Sony Pictures Home Entertainment released the film on VHS and LaserDisc formats.[Note 4] In October 2005, MGM Home Entertainment released the film on DVD. Though the cover still includes the film's theatrical PG rating, the version of the film included contained violent scenes that were cut from the North American release to avoid a PG-13 rating.[14]

In October 2014, Shout! Factory announced that the company would release the film on Blu-ray Disc in the summer of 2015.[15] The disc included two audio commentary tracks: one featuring director Stuart Gordon and another with special effects artists Paul Gentry, Mark Rutherford, and Paul Jesel. The disc also included various behind-the-scenes featurettes, as well as trailers and archival materials. Reviewers for and Hi-Def Digest recommended the disc for fans of the film.[16][17]


Robot Jox received little media coverage during its initial release, but the professional critics who did review it rated it poorly, noting the film's struggle to find a balance between adult and child audiences. By the time the film was released, its Cold War themes had become less relevant to United States audiences and the popularity of Transformers, which the filmmakers had intended to capitalize on, had diminished.[1][18] The Sacramento Bee wrote that the film "spreads its dubious resources across the world, dealing with the already dated power-mad rivalry between America and the U.S.S.R. for domination."[19] Haldeman was generally unsatisfied with the movie, later writing that "it's as if I'd had a child who started out well and then sustained brain damage."[7] Academic criticism was somewhat more positive, with film scholar J. P. Telotte writing:

While a recent film like Robot Jox (1990) ... revels in exploring the technical complexities of its central conceit—nations warring vicariously through giant robots piloted by gladiator-type "jockies"—it repeatedly emphasizes how much of the human has been surrendered to the technological and concludes with its chief antagonists abandoning their mechanical mounts to live in peace. Robot Jox, though, is just one of a great many such films to depict the attractions and promises of science and technology as essentially fictions, dangerous illusions from which we eventually have to pull back as best we can if we are to retain our humanity.[20]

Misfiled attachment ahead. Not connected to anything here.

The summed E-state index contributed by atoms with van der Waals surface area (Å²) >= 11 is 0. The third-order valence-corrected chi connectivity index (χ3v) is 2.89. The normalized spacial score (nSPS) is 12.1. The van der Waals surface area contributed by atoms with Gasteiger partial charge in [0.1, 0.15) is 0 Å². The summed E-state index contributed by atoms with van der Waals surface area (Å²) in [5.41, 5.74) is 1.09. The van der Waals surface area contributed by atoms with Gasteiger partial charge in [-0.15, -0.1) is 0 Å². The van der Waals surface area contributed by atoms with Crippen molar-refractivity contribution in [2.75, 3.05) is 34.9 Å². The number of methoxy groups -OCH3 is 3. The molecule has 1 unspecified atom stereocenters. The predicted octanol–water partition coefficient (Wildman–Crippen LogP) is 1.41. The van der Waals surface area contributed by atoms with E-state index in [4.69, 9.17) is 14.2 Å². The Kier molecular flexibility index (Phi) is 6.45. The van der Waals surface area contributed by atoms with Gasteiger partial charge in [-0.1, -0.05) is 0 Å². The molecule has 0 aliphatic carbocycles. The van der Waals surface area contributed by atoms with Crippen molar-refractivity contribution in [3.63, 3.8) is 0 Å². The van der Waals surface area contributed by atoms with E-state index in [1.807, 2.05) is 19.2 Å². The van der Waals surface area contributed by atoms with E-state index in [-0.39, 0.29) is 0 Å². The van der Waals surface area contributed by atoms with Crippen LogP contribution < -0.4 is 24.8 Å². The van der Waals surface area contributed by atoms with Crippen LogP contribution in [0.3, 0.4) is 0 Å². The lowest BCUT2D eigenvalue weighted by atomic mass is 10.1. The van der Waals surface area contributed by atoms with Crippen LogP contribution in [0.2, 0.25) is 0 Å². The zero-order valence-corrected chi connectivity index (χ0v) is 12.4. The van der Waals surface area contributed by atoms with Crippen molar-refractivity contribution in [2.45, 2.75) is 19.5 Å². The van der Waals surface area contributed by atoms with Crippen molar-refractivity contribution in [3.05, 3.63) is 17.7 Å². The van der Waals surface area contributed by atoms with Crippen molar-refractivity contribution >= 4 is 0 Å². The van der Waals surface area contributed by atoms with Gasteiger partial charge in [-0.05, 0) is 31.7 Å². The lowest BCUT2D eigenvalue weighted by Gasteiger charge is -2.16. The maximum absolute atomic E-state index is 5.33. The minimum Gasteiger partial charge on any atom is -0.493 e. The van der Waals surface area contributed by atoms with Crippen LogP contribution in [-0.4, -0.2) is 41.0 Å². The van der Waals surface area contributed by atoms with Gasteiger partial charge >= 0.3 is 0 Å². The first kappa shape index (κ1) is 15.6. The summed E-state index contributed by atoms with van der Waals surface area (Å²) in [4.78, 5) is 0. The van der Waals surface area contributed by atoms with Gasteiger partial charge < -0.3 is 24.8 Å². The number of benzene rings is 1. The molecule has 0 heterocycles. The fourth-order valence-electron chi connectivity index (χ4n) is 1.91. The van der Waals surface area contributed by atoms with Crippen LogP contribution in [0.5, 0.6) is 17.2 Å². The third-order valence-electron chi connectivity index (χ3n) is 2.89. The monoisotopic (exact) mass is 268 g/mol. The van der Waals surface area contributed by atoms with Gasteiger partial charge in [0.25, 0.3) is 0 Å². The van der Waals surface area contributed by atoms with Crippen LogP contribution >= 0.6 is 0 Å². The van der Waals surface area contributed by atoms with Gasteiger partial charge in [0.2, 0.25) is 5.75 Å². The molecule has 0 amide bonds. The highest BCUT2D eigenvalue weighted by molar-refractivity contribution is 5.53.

Later response

Since its initial release, Robot Jox has attracted a minor following of devoted fans and influenced various elements of popular culture. In 1994, industrial music artist Trent Reznor sampled and looped sounds from the film for the song titled "The Becoming", which is included on the Nine Inch Nails album, The Downward Spiral.[21] The B-movie podcast, BMFcast, uses a rating scale of 1–5 Jox for good "bad" movies. Concept artist Robert Simons featured a series of detailed works in 2010 based on designs from the film.[22] In February 2012, Cinema Studies Student Union showed the film at Innis College, Toronto as part of a "cult film triple bill",[23] and in August, the Alamo Drafthouse Cinema locations in Houston and Austin held special midnight screenings of a 35 mm copy of the film.[6] In January 2013, the website featured the film as its movie of the day, with reviewer Michael Monterastelli remarking that the film is "part serious science fiction, part Saturday morning cartoon and it's one hell of a good time."[24]

Critical reception to the film has also improved. In 2009, Isthmus film critic Mark Savlov wrote that the computer-generated imagery in Terminator Salvation "still can't hold a candle to the stop-motion and very endearing goofiness of Stuart Gordon's 1990 Robot Jox."[25] Critic Alex Fitch praised Gordon's work in 2010, citing Robot Jox as an example of how Gordon "can mix satire with special effects to great aplomb."[1] Writing for The Encyclopedia of Science Fiction in 2012, Kim Newman noted that Gordon's style gave the film "a pleasantly uncluttered comic-bookish look", while Haldeman's influences could be seen "in his distinctive blend of military-hardware expertise and anti-war attitudes".[10]

After the trailer for Guillermo del Toro's film Pacific Rim was released in December 2012, online critics and bloggers began to revisit the film, noting the similarities between the two films.[26][27] Bloomberg Businessweek writer Clarie Suddath noted that Pacific Rim was "a mash-up of the 1980s B-movie film Robojox [sic] and Godzilla on steroids".[28] In 2014, Gordon stated that Pacific Rim was like "déjà vu", expressing that if he had done a sequel to Robot Jox, it "would have been robots fighting aliens".[29]


  1. Although most official reports place the budget for the film at $10 million, director Stuart Gordon has stated that "the actual budget ended up being about $6.5 million."[2]
  2. In 2012, Haldeman wrote that he had first heard the phrase "crash and burn" used as a greeting between motorcycle racers during a Speedweek event.[4]